So, you’ve taken the plunge.
Perhaps it was a New Year’s resolution to get fit? Maybe an office challenge? A drunken bet? A twinge of charity conscience? Or just the good old fashioned spirit of adventure. You’ve signed up to lose your cycling event virginity this summer.
And it’s suddenly looming rather large in the calendar. Spring has sprung, and that sportive’s potentially only few weeks away. All seems a bit forbidding, doesn’t it? And it probably feels like everyone else doing it is a seasoned pro?
Don’t panic. You’ll be just fine. You’re in good company as a first timer. The chances are you’ll get to the end feeling invigorated, proud, fit and looking for the sign up clipboard for the next one. For so many women, this point marks the start of a lifetime of wonderful cycling experiences.
Let’s face it, you’re already perfectly capable of riding a bike. You’ll hopefully be gaining experience and confidence with each outing. And sportives are generally well signposted, with plenty of food and water at regular feedstops.
So one of the most open questions can often be: what the heck do I wear?!
It’s easy to be intimidated by apparently experienced cyclists who look like they came out of the womb in lycra.
But shhh… whisper it: a lot of it’s just bluff.
There’s a little seam of snobbery that runs through cycling and it’s easy to be intimidated by it.
Don’t be. Most cyclists are an open-minded and cheerful bunch who recognise that the crucial thing is that you’re enjoying it in your own way.
So here are our top tips on what to wear:
- Start with your bottom: if you’re doing more than a few miles, you’ll need padding. This doesn’t have to mean traditional cycling shorts, if you don’t fancy them. There are modest calf-length ones, flatteringly cut ones that don’t dig into your thighs, and even ‘skorts’ – shorts covered with a skirt. Take your pick and you won’t regret the padding.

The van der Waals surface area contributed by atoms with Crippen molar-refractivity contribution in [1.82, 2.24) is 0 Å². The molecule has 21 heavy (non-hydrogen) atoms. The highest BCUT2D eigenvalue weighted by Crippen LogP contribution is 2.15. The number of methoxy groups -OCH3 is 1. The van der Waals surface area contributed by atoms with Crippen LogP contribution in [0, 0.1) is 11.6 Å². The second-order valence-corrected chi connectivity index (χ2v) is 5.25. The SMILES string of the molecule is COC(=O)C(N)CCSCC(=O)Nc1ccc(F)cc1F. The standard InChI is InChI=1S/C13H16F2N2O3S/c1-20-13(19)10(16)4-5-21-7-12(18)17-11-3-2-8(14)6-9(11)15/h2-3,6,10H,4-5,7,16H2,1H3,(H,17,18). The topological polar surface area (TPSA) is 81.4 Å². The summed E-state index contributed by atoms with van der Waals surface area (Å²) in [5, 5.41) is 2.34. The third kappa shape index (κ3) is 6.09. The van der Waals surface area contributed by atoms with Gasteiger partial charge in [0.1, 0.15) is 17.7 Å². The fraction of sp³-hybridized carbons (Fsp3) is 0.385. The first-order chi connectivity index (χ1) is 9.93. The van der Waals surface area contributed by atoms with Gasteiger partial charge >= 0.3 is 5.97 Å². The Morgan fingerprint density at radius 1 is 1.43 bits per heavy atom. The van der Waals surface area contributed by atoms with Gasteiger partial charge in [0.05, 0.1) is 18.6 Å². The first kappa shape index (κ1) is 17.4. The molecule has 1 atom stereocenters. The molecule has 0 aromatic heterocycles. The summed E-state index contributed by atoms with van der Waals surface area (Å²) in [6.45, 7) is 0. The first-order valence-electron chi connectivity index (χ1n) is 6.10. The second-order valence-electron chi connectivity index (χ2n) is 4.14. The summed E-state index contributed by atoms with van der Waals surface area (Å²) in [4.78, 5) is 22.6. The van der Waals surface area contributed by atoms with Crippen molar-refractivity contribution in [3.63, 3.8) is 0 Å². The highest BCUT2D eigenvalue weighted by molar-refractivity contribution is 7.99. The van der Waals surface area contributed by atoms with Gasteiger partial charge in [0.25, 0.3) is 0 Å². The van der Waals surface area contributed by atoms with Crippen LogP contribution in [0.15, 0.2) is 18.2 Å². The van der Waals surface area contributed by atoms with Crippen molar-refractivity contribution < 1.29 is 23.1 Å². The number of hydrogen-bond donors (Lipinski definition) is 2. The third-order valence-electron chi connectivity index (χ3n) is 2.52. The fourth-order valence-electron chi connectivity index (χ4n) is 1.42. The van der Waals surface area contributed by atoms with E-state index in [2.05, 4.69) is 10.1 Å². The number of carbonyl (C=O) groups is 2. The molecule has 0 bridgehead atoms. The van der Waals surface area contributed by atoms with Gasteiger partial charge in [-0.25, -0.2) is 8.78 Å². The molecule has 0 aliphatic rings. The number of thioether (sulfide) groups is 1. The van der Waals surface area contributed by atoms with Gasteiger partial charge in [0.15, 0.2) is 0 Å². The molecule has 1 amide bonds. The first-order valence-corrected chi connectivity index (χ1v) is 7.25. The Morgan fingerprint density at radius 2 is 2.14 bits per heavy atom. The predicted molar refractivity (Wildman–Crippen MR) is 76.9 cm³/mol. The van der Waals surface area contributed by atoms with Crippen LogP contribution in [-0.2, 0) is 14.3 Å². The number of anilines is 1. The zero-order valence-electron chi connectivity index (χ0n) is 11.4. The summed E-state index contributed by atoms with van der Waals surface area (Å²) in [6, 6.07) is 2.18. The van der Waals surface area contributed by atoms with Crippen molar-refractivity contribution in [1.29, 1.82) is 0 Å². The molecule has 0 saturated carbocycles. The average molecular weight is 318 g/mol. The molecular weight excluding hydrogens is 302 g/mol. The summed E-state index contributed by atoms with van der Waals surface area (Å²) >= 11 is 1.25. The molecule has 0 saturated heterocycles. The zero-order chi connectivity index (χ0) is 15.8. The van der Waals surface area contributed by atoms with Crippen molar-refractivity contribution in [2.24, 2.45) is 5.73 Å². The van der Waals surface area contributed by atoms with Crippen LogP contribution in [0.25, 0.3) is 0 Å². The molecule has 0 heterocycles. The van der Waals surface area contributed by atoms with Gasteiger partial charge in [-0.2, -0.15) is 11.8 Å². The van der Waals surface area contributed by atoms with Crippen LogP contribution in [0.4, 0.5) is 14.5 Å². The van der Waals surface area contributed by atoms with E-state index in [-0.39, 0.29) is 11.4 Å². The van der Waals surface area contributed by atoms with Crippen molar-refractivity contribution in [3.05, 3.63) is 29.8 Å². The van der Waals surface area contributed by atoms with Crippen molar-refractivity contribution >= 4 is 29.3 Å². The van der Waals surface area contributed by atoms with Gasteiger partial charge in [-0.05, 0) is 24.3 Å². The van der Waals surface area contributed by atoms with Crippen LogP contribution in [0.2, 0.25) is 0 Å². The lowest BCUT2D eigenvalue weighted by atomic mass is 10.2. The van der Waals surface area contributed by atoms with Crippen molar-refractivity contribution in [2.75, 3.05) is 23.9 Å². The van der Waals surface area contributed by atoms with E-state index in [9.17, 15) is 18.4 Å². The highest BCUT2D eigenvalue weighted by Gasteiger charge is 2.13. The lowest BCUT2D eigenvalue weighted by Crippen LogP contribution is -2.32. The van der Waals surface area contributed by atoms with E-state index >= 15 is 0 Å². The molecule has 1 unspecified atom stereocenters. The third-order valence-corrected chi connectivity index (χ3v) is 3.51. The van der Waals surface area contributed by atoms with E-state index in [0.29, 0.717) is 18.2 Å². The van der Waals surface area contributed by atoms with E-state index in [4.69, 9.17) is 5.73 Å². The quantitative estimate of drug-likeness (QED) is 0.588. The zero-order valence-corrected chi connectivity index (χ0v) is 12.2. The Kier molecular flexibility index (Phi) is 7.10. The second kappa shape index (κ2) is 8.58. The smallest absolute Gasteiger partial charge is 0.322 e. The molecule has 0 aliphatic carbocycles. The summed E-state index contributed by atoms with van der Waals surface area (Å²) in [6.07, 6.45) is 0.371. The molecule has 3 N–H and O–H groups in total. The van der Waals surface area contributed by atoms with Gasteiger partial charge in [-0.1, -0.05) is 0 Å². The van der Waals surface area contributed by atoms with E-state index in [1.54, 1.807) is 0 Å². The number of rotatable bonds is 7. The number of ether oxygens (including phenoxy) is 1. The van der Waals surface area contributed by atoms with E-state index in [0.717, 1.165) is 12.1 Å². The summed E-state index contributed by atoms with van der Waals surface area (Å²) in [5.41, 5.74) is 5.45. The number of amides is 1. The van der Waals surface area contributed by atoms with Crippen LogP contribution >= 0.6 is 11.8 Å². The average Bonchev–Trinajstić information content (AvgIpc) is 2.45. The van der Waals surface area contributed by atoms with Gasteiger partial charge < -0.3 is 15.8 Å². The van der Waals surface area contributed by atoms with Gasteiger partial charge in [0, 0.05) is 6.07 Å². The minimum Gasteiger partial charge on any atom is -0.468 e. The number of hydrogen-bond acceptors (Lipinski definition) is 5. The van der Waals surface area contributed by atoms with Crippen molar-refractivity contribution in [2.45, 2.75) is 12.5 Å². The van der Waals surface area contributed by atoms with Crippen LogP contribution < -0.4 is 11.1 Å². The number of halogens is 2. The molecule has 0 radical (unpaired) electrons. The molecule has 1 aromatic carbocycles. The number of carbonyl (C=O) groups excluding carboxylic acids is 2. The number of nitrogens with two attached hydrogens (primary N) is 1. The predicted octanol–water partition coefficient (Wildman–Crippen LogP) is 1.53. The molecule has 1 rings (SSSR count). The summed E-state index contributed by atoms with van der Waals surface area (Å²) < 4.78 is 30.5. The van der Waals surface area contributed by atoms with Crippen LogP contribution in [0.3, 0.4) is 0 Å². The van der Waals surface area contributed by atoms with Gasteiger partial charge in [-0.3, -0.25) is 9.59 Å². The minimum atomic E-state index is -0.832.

- Layer up: it’s easy to be fooled into thinking that the early morning sunshine’s set in for the day. Always take a waterproof, and preferably one that squashes down relatively small, in case you never need it. Even if it doesn’t rain, you might appreciate the protection from the wind once you start perspiring. A base layer can also help regulate your temperature under a jersey.
- Arm warmers: we swear by them. Start your ride wearing them and you’ll have the option to peel them off as soon as you warm up. They take up almost no space to store and make a surprising difference to your temperature.
- If the cap fits: cycling caps are ingenious. On a cold day they give you an extra layer under your helmet. On a wet day, the rain will run off the peak, not into your eyes. On a hot day, run your cap under a tap to soothe that overheated melon. Plus they look really cool.
- Colour matching: don’t feel guilty for wanting to look good out there. There are so many styles and designs available that you can even match your bike frame. We even have a colour filter search on our shopping pages. Equally, don’t feel obliged to put on a fashion show. Nobody worthwhile will judge you.
- Cover your eyes: on a long ride, make sure insects, dust, grit, pollen and sunshine don’t spoil your ride. Whatever filter lenses you choose, make sure you wear some kind of glasses.
- Hold on tight: if you’re not used to long rides, you might wonder: ‘why gloves?’ After 50 miles, you’ll know why. Well padded mitts will save you from blisters and soreness.
Importantly, don’t feel you have to go nuts. If you’re just starting out on your cycling adventure, we’d suggest building on any trusted kit you already have. Once you’re hooked, you’ll find there’s ample temptation to add to it!
Good luck, and enjoy it! And if we can be any help with advice on what might work, don’t hesitate to contact us.
VeloVixen Event Favourites
Unit 28, Wheatley Business Park, Old London Road, Wheatley, Oxford OX33 1XW // firstname.lastname@example.org // +44 (0) 1302 249 323